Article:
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August 14, 2006 A Prism Business Media Publication Vol. IV No. 15

Introducing the EC&M

240.6 Standard Ampere Ratings

What's Wrong Here?

Code Q&A

Code Quiz

Call for Comments

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    Top 50 NEC Rules

    240.6 Standard Ampere Ratings

    By Mike Holt
    The standard ratings in amperes for fuses and inverse-time breakers are: 15, 20, 25, 30, 35, 40, 45, 50, 60, 70, 80, 90, 100, 110, 125, 150, 175, 200, 225, 250, 300, 350, 400, 450, 500, 600, 700, 800, 1,000, 1,200, 1,600, 2,000, 2,500, 3,000, 4,000, 5,000 and 6,000. Additional standard ampere ratings for fuses include 1, 3, 6, 10, and 601.

    Fuses rated less than 15A are sometimes required for the protection of fractional horsepower motor circuits [430.52], motor control circuits [430.72], small transformers [450.3(B)], and remote-control circuit conductors [725.23].

    The ampere rating of an adjustable circuit breaker is equal to its maximum long-time pickup current setting.

    The ampere rating of adjustable-trip circuit breakers that have restricted access to the adjusting means is equal to their adjusted long-time pickup current settings.

    Editor's note: This information was extracted from Mike Holt's textbook, Understanding the National Electrical Code


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    Code Challenge
    What's Wrong Here?
    By Joe Tedesco
    Think you know how this installation violates the NEC? Visit EC&M's Web site to see the answer.

    Hint: Something seems to be missing here.

    Code Q&A
    By Mike Holt
    Q. What type of fitting can I use to terminate ground wires in a metal box?

    Visit EC&M's Web site to see the answer.

    Code Quiz
    By Steven Owen
    Q. What is the maximum number of 12 AWG THHN insulated conductors permitted in a strut-type channel raceway that is 1 1/2 inches by 1 1/2 inches and of unlimited length? The channel location is defined as indoors and dry. The ambient temperature does not exceed 30°C. The raceway sections of this strut-type channel are joined with external joiners.

    A) 54
    B) 55
    C) 34
    D) 35

    Visit EC&M's Web site for the answer and explanation.

    Cool Electronic Cabinets
    Stop electronic control downtime due to heat, dirt and moisture. UL Listed Cabinet Coolers from EXAIR produce 20 degree Fahrenheit air from an ordinary supply of compressed air to cool electrical controls. Thermostat control minimizes air usage. Maintains the NEMA 4, 4X (stainless steel) and 12 rating of the enclosure. Web site offers detailed information, downloadable drawings and PDF literature.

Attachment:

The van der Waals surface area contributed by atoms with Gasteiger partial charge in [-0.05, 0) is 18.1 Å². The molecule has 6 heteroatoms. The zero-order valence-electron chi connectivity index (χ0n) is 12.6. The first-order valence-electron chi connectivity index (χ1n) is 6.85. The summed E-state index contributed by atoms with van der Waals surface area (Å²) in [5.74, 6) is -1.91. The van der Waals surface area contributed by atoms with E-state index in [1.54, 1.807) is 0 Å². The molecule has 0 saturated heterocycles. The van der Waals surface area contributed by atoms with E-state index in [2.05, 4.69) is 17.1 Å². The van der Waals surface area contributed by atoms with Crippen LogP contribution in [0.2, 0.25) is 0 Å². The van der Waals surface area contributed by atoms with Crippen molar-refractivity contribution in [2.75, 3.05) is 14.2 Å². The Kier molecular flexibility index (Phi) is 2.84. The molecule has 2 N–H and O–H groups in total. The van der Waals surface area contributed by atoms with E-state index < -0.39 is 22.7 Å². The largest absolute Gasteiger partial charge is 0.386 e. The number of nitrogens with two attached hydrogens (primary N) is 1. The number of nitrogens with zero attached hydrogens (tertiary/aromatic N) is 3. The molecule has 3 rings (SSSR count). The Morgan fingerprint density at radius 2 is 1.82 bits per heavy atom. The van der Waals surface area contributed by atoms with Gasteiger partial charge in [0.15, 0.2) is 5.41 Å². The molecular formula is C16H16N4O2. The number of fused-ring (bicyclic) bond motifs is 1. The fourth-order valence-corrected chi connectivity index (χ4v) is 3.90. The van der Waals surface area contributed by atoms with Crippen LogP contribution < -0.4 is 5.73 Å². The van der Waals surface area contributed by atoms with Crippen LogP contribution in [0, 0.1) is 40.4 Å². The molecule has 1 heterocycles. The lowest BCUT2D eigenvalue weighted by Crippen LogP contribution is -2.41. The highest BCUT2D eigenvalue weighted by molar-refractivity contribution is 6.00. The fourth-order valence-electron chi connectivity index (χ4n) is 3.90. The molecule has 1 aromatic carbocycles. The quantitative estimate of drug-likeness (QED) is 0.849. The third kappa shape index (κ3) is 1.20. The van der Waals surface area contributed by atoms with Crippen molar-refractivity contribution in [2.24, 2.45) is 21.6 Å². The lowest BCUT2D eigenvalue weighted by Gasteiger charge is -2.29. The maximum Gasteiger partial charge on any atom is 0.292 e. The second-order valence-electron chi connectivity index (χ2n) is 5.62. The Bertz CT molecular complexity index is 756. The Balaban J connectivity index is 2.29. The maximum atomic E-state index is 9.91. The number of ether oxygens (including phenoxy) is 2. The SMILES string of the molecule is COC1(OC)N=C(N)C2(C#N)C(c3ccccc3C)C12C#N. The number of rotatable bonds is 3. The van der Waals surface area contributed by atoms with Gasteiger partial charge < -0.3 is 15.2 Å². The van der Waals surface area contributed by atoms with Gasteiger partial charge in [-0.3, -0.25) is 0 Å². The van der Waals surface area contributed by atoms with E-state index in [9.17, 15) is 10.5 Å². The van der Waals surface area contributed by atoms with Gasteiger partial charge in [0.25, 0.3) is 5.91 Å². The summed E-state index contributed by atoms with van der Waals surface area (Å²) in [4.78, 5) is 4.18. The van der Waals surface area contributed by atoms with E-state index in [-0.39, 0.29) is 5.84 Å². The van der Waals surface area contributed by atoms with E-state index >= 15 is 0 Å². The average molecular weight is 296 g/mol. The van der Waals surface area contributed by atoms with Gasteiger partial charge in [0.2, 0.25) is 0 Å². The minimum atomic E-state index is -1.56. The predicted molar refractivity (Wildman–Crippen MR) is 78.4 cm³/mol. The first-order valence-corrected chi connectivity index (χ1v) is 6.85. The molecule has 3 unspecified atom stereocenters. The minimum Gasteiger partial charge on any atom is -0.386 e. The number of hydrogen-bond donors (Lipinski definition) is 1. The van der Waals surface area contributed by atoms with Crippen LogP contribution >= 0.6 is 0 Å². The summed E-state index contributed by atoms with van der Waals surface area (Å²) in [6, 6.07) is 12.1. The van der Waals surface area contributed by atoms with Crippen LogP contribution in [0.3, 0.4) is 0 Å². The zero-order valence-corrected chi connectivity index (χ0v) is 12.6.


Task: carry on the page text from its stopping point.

Speak Out
    Call for Comments
    The following Tentative Interim Amendment (TIA Log No. 822) to the 2005 NEC has been proposed to the NFPA. The TIA is now open for public review and comment. All comments on this proposed change should be filed with the Secretary, Standards Council, by September 20, 2006. The Standards Council will review any and all information submitted and then determine whether or not to issue the TIA at its November 3, 2006 meeting.

    The TIA proposes new wording for the ampacity of conductors in cellular metal floor raceways. The existing wording and proposed wording are shown here for your benefit.

    Existing Wording:
    "374.17 Ampacity of Conductors. The ampacity adjustment factors in 310.15(B)(2) shall apply to conductors installed in cellular metal floor raceways."

    Proposed Wording:
    "374.17 Ampacity of Conductors. In addition to all other requirements of Article 374 of the NEC, the ampacity adjustment factors in 310.15(B)(2) shall apply to current-carrying conductors installed in headers with internal dimensions of less than 9 square inches.
    "The ampacity adjustment factors in 310.15(B)(2) shall also apply to current-carrying conductors installed in cells, except that cells having internal dimensions in excess of 5.5 square inches shall be permitted to contain up to 30 current-carrying conductors of #10 size without ampacity reduction, and cells having internal dimensions in excess of 15 square inches shall be permitted to contain up to 75 current-carrying conductors of #10 size without ampacity reduction."

    The submitter's reason behind this proposed change is noted in the August 2006 issue of NFPA News (page 3).

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